Playing sport for recreation, fitness and fun should be the primary objective for all young athletes, but if they enjoy a challenge and it inspires them to work hard to improve, it’s likely they’ll thrive with healthy competition.
Is my child ready for travel sports?
“Cross-over” programs, designed to let kids “try out” competitive sports before trying out for a travel team, have become very popular. Just because your child receives an invitation to join the travel team doesn’t mean that he’s ready for select competition. Travel sports have become such a financial bonanza that many clubs offer “spots” to all interested kids, forming more teams to accommodate more players rather than choosing those who show particular proficiency.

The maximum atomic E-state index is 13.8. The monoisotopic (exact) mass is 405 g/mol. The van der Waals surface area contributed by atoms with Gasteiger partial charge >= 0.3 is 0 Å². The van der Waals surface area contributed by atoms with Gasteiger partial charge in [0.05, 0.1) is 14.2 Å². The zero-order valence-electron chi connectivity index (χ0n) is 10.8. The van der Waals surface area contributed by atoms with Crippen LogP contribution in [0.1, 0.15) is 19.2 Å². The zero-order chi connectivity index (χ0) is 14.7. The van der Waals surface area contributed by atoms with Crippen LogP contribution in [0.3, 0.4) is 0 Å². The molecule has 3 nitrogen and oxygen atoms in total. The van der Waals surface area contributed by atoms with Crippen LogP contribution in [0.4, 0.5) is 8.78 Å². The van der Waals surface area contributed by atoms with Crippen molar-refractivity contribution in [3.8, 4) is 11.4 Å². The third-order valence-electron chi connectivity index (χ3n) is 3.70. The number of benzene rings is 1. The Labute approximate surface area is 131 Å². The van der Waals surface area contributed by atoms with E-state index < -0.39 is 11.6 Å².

Pay attention to how your child responds (athletically, verbally and non-verbally) in the competitive environment. Use this list to evaluate the readiness of your own child. A healthy and positive first experience is a big investment in their future in sports.
- Participation – can he do all that is asked?
- Body language – does he stand tall, move to the front, listen eagerly? is he distracted, talking or disruptive?
- Verbal interaction – does he call for the ball, ask questions, chat during water breaks?
- Following directions – does he do what is asked by the coach? seem confused or look at others to understand instructions?
- Skill/Performance – can he keep up with others during drills and game play? (Caution: parents tend to over-estimate their own child’s performance, so be open to observations from the coach or trained assessor)
- Enjoyment – does he smile during training? is he excited to talk about things after playing? does he want to go next time?
For more on Cross-Over tryouts, hear what Coach Diane Drake has to say.
Supporting your Child if He/She Doesn’t Make the Team
Comforting a child who has not been selected is one of the most difficult but relationally-defining moments of parenthood. For more, see Preparing for Tryouts.